Author(s): Netea MG, Demacker PN, de Bont N, Boerman OC, Stalenhoef AF,
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Abstract Recent studies have suggested the use of lipoproteins as an adjuvant treatment of lethal gram-negative infections. However, other important microorganisms for the etiology of sepsis, such as Candida species, grow better in lipid-rich environments. We investigated the effect of hyperlipoproteinemia on systemic candidiasis in low-density-lipoprotein-receptor-deficient (LDLR-/-) mice, in which the loss of the receptor results in a seven- to ninefold-higher plasma LDL level than that in their wild-type littermates (C57BL/6J). LDLR-/- mice died earlier, and the outgrowth of Candida albicans in the kidneys and livers of LDLR-/- mice was significantly higher compared with that of controls. After infection, circulating cytokine concentrations were significantly higher in LDLR-/- mice. In vitro, C. albicans grew better in plasma samples of LDLR-/- mice than in control plasma samples and peritoneal macrophages of LDLR-/- mice challenged with heat-killed C. albicans produced more cytokines than did those of controls. This latter phenomenon was probably due to increased binding of yeast cells to macrophages of LDLR-/- mice. These data suggest that hyperlipoproteinemia is deleterious in systemic candidiasis.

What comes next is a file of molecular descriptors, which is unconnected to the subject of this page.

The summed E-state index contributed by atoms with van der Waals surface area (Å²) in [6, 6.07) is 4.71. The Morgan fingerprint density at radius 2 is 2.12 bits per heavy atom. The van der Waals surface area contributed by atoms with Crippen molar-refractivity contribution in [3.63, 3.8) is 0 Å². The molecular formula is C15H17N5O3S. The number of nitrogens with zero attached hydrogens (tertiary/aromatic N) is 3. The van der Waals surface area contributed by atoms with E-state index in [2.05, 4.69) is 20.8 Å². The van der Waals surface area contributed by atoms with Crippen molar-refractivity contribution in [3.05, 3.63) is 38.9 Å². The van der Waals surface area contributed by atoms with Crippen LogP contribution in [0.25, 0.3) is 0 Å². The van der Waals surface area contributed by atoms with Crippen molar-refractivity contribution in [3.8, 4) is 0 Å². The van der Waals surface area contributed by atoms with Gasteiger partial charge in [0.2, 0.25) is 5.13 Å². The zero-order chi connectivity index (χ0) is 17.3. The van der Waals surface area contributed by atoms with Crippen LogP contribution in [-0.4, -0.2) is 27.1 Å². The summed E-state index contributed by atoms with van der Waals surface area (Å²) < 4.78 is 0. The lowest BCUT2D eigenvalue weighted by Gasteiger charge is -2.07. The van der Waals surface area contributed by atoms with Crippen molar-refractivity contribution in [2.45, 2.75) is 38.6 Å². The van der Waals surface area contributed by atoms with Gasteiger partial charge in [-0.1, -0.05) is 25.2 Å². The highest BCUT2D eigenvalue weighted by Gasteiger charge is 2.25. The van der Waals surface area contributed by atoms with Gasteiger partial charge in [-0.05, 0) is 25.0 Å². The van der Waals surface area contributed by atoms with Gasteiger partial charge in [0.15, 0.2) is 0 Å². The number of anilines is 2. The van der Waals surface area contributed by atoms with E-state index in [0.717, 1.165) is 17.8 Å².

This article was published in Infect Immun
and referenced in Journal of Clinical & Cellular Immunology